When in doubt, ask Alex Rampell

Alex is very very highly rated by those who know him, but still in the broader scheme of things significantly underrated as a Bay Area tech and finance thinker.  Here is Alex on SPACs:

If the best fundraise (IPO included) aggregates as many potential buyers as possible to raise money at the highest price with the least dilution and lowest fees, it’s hard to understand how a SPAC represents an improvement against those constraints. When a SPAC merges with a target (“de-SPACs”), it’s tantamount to an IPO. The SPAC (already publicly traded, with lots of cash on its balance sheet) and the target company agree on a pre-money valuation for the target; the money sitting in the SPAC becomes the “money raised” (IPO equivalent) with typically a PIPE (Private Investment in Public Equity, a further institutional fundraise / large block sale) done at the same time. As an example, a $500M SPAC might merge with a private company, ascribing a $4.5B valuation to the private company, meaning a $5B post-money valuation of the combined entity. How do we know *this* is the fair price? Should a company meet with one SPAC? Two SPACs? Three SPACs or four? Where is the price discovery?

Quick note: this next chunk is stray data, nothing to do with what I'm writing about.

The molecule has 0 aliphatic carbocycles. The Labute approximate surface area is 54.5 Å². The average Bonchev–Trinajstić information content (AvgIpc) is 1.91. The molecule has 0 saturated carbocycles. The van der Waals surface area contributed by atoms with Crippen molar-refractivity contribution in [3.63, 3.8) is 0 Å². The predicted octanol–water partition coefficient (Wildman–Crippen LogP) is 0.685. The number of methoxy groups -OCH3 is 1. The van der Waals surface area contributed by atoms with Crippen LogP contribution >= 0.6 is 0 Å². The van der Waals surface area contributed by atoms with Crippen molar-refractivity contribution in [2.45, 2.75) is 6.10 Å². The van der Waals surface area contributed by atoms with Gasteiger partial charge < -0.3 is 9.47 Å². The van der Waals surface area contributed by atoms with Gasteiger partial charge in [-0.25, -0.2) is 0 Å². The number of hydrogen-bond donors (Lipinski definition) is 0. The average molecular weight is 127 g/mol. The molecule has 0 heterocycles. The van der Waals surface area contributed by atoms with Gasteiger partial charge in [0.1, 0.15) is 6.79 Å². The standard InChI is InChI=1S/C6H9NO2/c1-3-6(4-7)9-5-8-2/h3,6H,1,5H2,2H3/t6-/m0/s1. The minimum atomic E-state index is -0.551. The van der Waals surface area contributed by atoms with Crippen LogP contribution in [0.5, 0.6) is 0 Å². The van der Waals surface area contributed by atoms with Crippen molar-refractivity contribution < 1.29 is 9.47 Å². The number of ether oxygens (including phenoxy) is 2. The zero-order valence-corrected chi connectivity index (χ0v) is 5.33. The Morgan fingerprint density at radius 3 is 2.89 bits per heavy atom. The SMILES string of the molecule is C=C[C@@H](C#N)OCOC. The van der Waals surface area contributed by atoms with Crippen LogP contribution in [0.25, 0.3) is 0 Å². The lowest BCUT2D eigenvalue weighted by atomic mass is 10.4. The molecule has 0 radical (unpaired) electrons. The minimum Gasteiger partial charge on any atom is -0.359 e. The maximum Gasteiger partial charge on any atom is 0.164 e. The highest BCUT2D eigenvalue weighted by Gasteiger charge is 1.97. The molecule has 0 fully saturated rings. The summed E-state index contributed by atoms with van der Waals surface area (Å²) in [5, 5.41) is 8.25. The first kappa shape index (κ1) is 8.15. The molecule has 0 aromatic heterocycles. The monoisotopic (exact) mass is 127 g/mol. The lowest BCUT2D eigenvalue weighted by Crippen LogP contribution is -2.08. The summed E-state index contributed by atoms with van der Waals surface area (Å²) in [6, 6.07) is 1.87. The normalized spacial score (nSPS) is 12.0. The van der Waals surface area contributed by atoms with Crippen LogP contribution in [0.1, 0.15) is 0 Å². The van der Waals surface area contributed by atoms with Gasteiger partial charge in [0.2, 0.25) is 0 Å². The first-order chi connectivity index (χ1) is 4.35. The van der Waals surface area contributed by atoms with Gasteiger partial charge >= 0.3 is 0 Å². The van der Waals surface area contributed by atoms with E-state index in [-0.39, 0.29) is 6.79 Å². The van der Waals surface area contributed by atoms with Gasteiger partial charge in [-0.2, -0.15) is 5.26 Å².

And while the fee structure of SPACs will likely change, right now it is indisputably a more expensive option with less price discovery. Bankers are paid 5%+ for taking the SPAC public; SPAC investors typically get warrants with their investment; the SPAC sponsor typically gets 20% (of the pre-merger value of the SPAC) for finding a target, so 2% in the above example; a banker is normally hired and paid to handle the merger; a mini-roadshow happens to get approval from the SPAC shareholders AND to potentially secure more cash in the form of a PIPE, for which a banker is also paid.

Most of the post is on why IPOs are less inefficient than you might think, informative and interesting throughout.

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